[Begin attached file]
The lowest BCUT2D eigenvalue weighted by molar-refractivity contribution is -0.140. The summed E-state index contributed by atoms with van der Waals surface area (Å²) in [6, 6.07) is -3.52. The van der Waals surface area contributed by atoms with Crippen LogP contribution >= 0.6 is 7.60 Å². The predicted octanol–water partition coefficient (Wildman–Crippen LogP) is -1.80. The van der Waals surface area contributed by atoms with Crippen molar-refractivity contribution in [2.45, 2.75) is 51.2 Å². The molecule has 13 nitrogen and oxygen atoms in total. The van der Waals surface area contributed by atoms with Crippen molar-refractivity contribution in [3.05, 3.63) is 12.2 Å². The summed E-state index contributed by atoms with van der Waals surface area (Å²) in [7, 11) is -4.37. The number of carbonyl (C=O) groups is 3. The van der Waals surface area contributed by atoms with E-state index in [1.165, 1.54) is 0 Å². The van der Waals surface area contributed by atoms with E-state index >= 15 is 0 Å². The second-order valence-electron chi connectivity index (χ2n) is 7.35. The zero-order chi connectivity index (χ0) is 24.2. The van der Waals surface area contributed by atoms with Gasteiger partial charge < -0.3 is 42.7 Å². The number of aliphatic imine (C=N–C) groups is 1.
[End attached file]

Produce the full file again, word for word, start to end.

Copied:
The lowest BCUT2D eigenvalue weighted by molar-refractivity contribution is -0.140. The summed E-state index contributed by atoms with van der Waals surface area (Å²) in [6, 6.07) is -3.52. The van der Waals surface area contributed by atoms with Crippen LogP contribution >= 0.6 is 7.60 Å². The predicted octanol–water partition coefficient (Wildman–Crippen LogP) is -1.80. The van der Waals surface area contributed by atoms with Crippen molar-refractivity contribution in [2.45, 2.75) is 51.2 Å². The molecule has 13 nitrogen and oxygen atoms in total. The van der Waals surface area contributed by atoms with Crippen molar-refractivity contribution in [3.05, 3.63) is 12.2 Å². The summed E-state index contributed by atoms with van der Waals surface area (Å²) in [7, 11) is -4.37. The number of carbonyl (C=O) groups is 3. The van der Waals surface area contributed by atoms with E-state index in [1.165, 1.54) is 0 Å². The van der Waals surface area contributed by atoms with E-state index >= 15 is 0 Å². The second-order valence-electron chi connectivity index (χ2n) is 7.35. The zero-order chi connectivity index (χ0) is 24.2. The van der Waals surface area contributed by atoms with Gasteiger partial charge < -0.3 is 42.7 Å². The number of aliphatic imine (C=N–C) groups is 1.